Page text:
1. Natural fibres

Kalavilasa is committed to use natural fibres such as cotton, jute, wool and silk in producing the rugs. We work with Bikaneri and New Zealand wools, and Indian mulberry silk. At the same time, we are open to experimenting with new kind of natural fibres such as sisal, nettle, banana viscose, and tussar silk.

      1. Wool

Wool is a natural, sustainable and bio-degradable fibre. It is exceptionally beautiful thanks to its bright colour and is known for its quality and flexibility. It is hypoallergenic, easy to care for, ages well and retains its colour. It also minimises condensation and noise levels, while creating a relaxing and comfortable environment. Wool is naturally fire resistant and will not melt when burned. While wool will catch fire, it does not support a flame. Wool dyes easily to create a limitless range of colors.

      1. Silk (TBD)

      1. Cotton

Cotton yarn is biodegradable, soft and strong, and makes a great backing material and helps the rug keep its shape while lying flat against the floor. The benefits of cotton rugs are that the rugs are easy to clean and are machine-washable.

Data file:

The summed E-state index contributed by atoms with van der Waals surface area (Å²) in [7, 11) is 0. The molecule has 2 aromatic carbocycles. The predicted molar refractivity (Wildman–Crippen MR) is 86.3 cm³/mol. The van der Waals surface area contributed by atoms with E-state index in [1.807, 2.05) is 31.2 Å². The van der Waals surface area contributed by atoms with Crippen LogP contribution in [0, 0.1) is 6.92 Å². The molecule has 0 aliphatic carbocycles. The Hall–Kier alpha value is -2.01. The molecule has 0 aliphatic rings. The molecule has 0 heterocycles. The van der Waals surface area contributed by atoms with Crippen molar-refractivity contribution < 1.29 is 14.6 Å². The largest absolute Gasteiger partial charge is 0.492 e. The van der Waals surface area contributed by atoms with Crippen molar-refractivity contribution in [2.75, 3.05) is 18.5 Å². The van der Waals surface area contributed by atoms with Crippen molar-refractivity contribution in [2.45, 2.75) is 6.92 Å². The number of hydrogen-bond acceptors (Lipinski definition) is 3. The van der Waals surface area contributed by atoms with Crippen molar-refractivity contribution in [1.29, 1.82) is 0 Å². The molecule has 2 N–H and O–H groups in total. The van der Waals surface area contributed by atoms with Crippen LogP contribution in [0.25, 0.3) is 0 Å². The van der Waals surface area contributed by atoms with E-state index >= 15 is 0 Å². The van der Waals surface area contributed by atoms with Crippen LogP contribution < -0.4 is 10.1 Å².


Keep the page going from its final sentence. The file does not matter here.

1. Testing

By taking support of testing houses in India, China or UK, Kalavilasa provides material and sample analysis service to satisfy safety regulations on fire resistance and strength.

    1. Techniques – Hand-tufting, dhurrie-weaving (pit loom, vertical loom)

      1. Dhurrie-weaving

A manual weaving technique made up of only warp and weft, without knots, also known as flat weave. Generally, the design is created only by the weft, which covers the warp. Ideal for rugs with patterns or geometric designs.

      1. Hand-tufting (re-word)

Hand-tufting is a manual weaving process that uses a hand-tufting gun, which is a pistol-shaped contraption. The rug’s design is printed on a taut cotton fabric and weaved with the gun, which pushes and cuts sections of wool yarn that are fastened to the base with a layer of latex. This technique allows for the creation of curved patterns and shag rugs of different strand lengths.

    1. Tools – (only depict photographs of the various tools)

    2. craftsmanship – photographs showing different phases of production



Has one comment to “Production”

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  1. Mul - September 12, 2014 at 7:44 am Reply

    How is it holding up? We eat diennr in our living room more often than not and I’m afraid our rug shows it. It was just a cheapy discount buy.I think it’s time for an upgrade though. Have you had to deal with any stains in yours?

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